The number of citations accrued since publication is a simple measure of attention for a particular article, journal or researcher. Citation counts are not a measure of quality as articles may be cited due to negative as well as positive engagement. Citation rates vary across disciplines so context is important when using citation-based measures.
Outputs in Top Percentiles can be field weighted. This metric is calculated to show how many articles are in the top 1%, 5%, 10% or 25% of the most cited documents. 99th percentile is high and indicates an article ranks higher than 99% of articles, i.e. it is in the top 1% globally. Outputs in top percentiles offer a quick way to benchmark groups of researchers.
Tool to use: SciVal
Tool to use: InCites
Field-Weighted Citation Impact (FWCI) takes into account the differences in research behaviour across disciplines, and is a useful metric to benchmark an individual's citation performance. Using Scopus data FWCI indicates how the number of citations received by an individual's publications compares with the average number of citations received by all other similar publications.
Similar publications are those in Scopus that have the same publication year, publication type and discipline. FWCI refers to citations received in the year of publication plus the following 3 years.
Tool to use: InCites Essential Science Indicators.
Tool to use: Scopus
Some publishers provide article level usage/engagement data such as the number of times an article has been viewed, downloaded or shared in addition to citation counts.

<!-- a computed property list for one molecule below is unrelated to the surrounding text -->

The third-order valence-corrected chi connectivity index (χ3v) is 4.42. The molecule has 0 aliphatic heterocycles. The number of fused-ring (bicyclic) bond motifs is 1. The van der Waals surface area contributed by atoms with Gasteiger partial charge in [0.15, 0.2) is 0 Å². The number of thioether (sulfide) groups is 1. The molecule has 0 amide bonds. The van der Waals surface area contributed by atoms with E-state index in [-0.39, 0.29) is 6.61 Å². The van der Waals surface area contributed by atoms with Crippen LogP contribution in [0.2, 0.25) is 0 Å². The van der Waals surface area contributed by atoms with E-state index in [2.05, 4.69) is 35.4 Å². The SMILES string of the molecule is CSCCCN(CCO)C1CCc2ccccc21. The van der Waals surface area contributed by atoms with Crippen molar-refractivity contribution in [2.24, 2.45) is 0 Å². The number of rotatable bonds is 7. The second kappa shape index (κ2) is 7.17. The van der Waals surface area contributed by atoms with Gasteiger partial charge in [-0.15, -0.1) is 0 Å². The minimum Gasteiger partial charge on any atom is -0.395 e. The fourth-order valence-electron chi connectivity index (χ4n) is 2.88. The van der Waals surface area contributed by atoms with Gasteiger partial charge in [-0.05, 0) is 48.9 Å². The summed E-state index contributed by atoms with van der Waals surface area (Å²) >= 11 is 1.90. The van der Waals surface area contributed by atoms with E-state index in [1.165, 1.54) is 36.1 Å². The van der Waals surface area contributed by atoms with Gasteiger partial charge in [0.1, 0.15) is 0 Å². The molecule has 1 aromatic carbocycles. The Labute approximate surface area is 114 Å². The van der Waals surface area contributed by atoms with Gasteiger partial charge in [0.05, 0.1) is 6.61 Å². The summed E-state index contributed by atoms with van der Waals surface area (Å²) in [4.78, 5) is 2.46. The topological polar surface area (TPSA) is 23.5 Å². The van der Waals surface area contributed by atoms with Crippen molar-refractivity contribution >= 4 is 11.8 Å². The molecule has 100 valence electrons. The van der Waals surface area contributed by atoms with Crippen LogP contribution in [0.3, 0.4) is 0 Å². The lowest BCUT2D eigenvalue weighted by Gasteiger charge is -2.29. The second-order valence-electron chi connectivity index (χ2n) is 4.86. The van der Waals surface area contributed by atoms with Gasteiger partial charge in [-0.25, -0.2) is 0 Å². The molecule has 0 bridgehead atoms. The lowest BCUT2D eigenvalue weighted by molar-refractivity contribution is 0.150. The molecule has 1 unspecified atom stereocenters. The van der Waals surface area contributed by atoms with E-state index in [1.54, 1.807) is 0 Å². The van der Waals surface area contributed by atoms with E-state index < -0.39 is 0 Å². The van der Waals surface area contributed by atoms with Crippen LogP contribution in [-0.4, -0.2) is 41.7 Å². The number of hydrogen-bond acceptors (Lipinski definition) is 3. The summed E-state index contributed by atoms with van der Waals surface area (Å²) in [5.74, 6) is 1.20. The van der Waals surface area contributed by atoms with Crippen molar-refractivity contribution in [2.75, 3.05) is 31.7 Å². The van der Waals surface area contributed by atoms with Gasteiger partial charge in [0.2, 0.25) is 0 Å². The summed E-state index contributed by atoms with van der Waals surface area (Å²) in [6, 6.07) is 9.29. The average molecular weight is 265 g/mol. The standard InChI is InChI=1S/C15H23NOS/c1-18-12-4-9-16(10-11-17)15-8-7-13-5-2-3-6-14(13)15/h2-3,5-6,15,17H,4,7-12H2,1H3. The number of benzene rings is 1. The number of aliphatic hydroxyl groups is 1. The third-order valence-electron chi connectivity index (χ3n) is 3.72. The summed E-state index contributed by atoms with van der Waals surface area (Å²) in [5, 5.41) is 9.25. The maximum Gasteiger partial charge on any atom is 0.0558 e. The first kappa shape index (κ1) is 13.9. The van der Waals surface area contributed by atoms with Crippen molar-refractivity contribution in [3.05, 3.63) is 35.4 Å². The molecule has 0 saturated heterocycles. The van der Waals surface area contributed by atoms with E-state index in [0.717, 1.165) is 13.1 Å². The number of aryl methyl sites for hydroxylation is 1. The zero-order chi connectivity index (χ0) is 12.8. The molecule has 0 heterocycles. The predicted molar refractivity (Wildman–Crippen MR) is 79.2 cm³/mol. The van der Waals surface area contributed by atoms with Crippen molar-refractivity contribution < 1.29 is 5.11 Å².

Depending on the publisher there may be a distinction between the engagement activity of an article by the scholarly community such as with academic tools like Mendeley or an academic/research blog as opposed to mentions in general social media or mass media.
An example is articles published by PLOS. You can view article level metrics for any set of PLOS articles as well as summarize and visualise the data results.
More details: PLOS article
If you have published with Elsevier you have access to My Research Dashboard and can receive feedback on how often your publications are cited, shared and downloaded. The service also has information on the demographics of your readers and how people discover your work.
The Article Metrics module on Scopus combines citation and alternative metrics in a new way to help you benchmark articles better. Use it to both determine which articles to read, and to gain deep insights into how an article compares with similar articles. On the Scopus article page, a sidebar highlights the minimal number of meaningful metrics a researcher needs, including (as available):
Mendeley readership count and benchmark
Count of 1 type of scholarly commentary (e.g., blog posts, Wikipedia)
Count and benchmark of 1 type of social activity (e.g., Twitter, Facebook)
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